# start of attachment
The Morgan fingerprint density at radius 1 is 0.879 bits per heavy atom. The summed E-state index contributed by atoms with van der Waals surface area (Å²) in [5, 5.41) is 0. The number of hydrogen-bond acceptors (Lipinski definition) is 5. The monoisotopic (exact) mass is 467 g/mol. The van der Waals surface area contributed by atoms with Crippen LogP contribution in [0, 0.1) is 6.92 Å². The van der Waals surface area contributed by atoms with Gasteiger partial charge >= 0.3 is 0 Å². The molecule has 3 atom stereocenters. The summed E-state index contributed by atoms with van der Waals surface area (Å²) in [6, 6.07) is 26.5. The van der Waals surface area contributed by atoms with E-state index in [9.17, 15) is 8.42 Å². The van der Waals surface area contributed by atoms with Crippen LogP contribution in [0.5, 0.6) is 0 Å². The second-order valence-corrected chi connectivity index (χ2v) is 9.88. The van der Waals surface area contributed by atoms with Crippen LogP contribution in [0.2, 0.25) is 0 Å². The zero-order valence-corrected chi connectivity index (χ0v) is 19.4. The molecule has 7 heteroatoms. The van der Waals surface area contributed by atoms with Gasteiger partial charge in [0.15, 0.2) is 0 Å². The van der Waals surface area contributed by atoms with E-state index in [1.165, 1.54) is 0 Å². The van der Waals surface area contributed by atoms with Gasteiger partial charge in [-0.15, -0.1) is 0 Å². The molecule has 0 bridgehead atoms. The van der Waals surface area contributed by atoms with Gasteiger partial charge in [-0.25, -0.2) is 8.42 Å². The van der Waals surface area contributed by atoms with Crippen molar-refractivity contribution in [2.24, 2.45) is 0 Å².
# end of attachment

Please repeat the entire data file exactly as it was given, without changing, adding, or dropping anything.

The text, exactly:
The Morgan fingerprint density at radius 1 is 0.879 bits per heavy atom. The summed E-state index contributed by atoms with van der Waals surface area (Å²) in [5, 5.41) is 0. The number of hydrogen-bond acceptors (Lipinski definition) is 5. The monoisotopic (exact) mass is 467 g/mol. The van der Waals surface area contributed by atoms with Crippen LogP contribution in [0, 0.1) is 6.92 Å². The van der Waals surface area contributed by atoms with Gasteiger partial charge >= 0.3 is 0 Å². The molecule has 3 atom stereocenters. The summed E-state index contributed by atoms with van der Waals surface area (Å²) in [6, 6.07) is 26.5. The van der Waals surface area contributed by atoms with E-state index in [9.17, 15) is 8.42 Å². The van der Waals surface area contributed by atoms with Crippen LogP contribution in [0.5, 0.6) is 0 Å². The second-order valence-corrected chi connectivity index (χ2v) is 9.88. The van der Waals surface area contributed by atoms with Crippen LogP contribution in [0.2, 0.25) is 0 Å². The zero-order valence-corrected chi connectivity index (χ0v) is 19.4. The molecule has 7 heteroatoms. The van der Waals surface area contributed by atoms with Gasteiger partial charge in [0.15, 0.2) is 0 Å². The van der Waals surface area contributed by atoms with E-state index in [1.165, 1.54) is 0 Å². The van der Waals surface area contributed by atoms with Gasteiger partial charge in [-0.15, -0.1) is 0 Å². The molecule has 0 bridgehead atoms. The van der Waals surface area contributed by atoms with Gasteiger partial charge in [-0.25, -0.2) is 8.42 Å². The van der Waals surface area contributed by atoms with Crippen molar-refractivity contribution in [2.24, 2.45) is 0 Å².